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October 22, 2019

Nigeria
Nigerian Art Continues to Make Waves

A work by the late Nigerian artist Ben Enwonwu fetched $1.4 million at a Sotheby’s auction in London on October 15. The painting, “Christine,” is a 1971 portrait of the Caribbean-origin American wife of a missionary. After her death, the portrait hung on the wall at her family’s home. Unaware of the origin of the piece, a stepson eventually reached out to Sotheby’s to see if it had any value. 

A women looks at the painting "Christine," by Ben Enwonwu.

June 26, 2018

North Korea
The Art of the Summit

President Trump prides himself on being a "dealmaker." In one of his biggest deals yet, he brokered a joint statement between the United States and North Korea. To what extent did he use his eleven-s…

U.S. President Donald Trump and North Korea's leader Kim Jong Un meet in a one-on-one bilateral session at the start of their summit at the Capella Hotel on the resort island of Sentosa, Singapore June 12, 2018.

March 4, 2016

Global
A Conversation With Robert J. Shiller

Robert J. Shiller discusses the importance of economic irrationality, crowd behavior, and other elements of behavioral finance in understanding the global economy and making effective economic policy…

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September 6, 2019

Zimbabwe
Good Riddance to Zimbabwe’s Robert Mugabe

During his thirty-seven years in power in Zimbabwe, he committed virtually every human rights violation there is. His hands were awash in the blood of Zimbabweans. Fanning and exploiting racial and class differences, he destroyed the country’s economy, once on the cusp of being one of Africa’s most developed, driving out commercial white farmers. By the time he died, Zimbabwe was an international pariah, an economic basket case, and many or most of the country’s most educated and productive citizens had left the country.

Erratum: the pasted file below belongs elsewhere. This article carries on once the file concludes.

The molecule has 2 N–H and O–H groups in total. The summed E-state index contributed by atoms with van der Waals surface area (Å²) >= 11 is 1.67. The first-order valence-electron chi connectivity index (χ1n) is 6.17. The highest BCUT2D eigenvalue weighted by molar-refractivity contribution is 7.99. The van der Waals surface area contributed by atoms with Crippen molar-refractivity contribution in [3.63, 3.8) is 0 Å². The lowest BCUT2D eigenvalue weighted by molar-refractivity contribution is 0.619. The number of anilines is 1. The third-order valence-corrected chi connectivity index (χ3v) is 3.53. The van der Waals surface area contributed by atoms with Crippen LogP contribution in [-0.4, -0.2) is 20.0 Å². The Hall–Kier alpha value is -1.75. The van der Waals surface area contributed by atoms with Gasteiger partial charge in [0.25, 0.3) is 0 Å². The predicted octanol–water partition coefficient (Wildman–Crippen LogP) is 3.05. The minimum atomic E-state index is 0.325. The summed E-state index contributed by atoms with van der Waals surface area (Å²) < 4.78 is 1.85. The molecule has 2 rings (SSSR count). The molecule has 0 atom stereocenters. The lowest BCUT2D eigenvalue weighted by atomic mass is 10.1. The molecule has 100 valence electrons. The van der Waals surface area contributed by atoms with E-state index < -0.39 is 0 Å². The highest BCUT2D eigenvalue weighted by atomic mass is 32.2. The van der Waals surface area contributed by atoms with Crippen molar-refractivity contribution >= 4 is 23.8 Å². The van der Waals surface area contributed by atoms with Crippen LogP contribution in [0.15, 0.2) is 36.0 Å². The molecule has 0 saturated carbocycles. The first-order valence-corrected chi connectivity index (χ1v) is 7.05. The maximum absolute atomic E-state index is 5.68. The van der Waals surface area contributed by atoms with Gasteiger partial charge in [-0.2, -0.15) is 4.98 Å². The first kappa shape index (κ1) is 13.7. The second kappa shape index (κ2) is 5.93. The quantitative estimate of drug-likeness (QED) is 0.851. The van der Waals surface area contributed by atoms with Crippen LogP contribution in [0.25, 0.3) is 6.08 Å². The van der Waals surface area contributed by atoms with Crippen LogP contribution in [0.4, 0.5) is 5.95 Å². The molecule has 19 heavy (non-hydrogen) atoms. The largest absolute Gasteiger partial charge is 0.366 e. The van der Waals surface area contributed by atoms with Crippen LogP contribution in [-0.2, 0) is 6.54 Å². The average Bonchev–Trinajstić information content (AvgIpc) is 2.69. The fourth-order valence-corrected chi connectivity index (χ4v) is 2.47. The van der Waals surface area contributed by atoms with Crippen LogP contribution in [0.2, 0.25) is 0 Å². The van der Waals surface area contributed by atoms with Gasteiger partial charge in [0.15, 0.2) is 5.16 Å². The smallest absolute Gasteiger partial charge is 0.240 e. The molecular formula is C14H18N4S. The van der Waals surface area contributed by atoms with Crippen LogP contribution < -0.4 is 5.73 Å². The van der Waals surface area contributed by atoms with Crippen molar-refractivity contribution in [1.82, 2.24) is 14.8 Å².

Robert Mugabe stands in front of a blurred out, saluting soldier.

December 7, 2018

Financial Markets
Let the Sun Shine In on the Art Business

Subjective pricing and a tradition of anonymity make it attractive to money launderers.

The Cobbler by Jean Discart at Sotheby's auction house in London on April 20.

May 24, 2013

Egypt
Weekend Reading: "Egypt’s Dystopia," Takbir, and Revolutionary Art

Robert Johnson of Business Insider discusses Cairo’s deteriorating conditions, with a slideshow of pictures and captions highlighting the city’s biggest problems under Muslim Brotherhood rule. Nerva…

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September 5, 2019

Military Operations
Robert B. McKeon Endowed Series on Military Strategy and Leadership with General Joseph Dunford

General Joseph Dunford discusses U.S. military and defense strategy in conflict areas around the world and the current state of cooperative efforts with U.S. allies.

Play A Conversation With General Joseph Dunford

February 8, 2019

Economics
2019 Robert B. Menschel Economics Symposium

Although the global rate of extreme poverty is at a historic low, the pace of poverty reduction is slowing and the World Bank estimates that more than 700 million people still live on less than $1.90…

November 16, 2018

Conflict Prevention
People and Politics: Fostering the Art of Conflict Prevention

Researchers and practitioners should pay greater attention to the human beings at the center of conflict politics.

Paris Peace Forum on November 11, 2018.

November 7, 2019

Nigeria
The Oscars Disqualify Nigeria’s Film Submission Over Language

The Academy of Motion Pictures Arts and Sciences has disqualified from competition in the International Feature Film category the Nigerian film “Lionheart” because most of the dialogue is in English. English is the only official language of the Federal Republic of Nigeria. So, “Lion Heart” is incontestably a foreign made film in Nigeria’s only national language.

Genevieve Nnaji, a Nigerian actress, poses in a red suit at the Toronto Film Festival.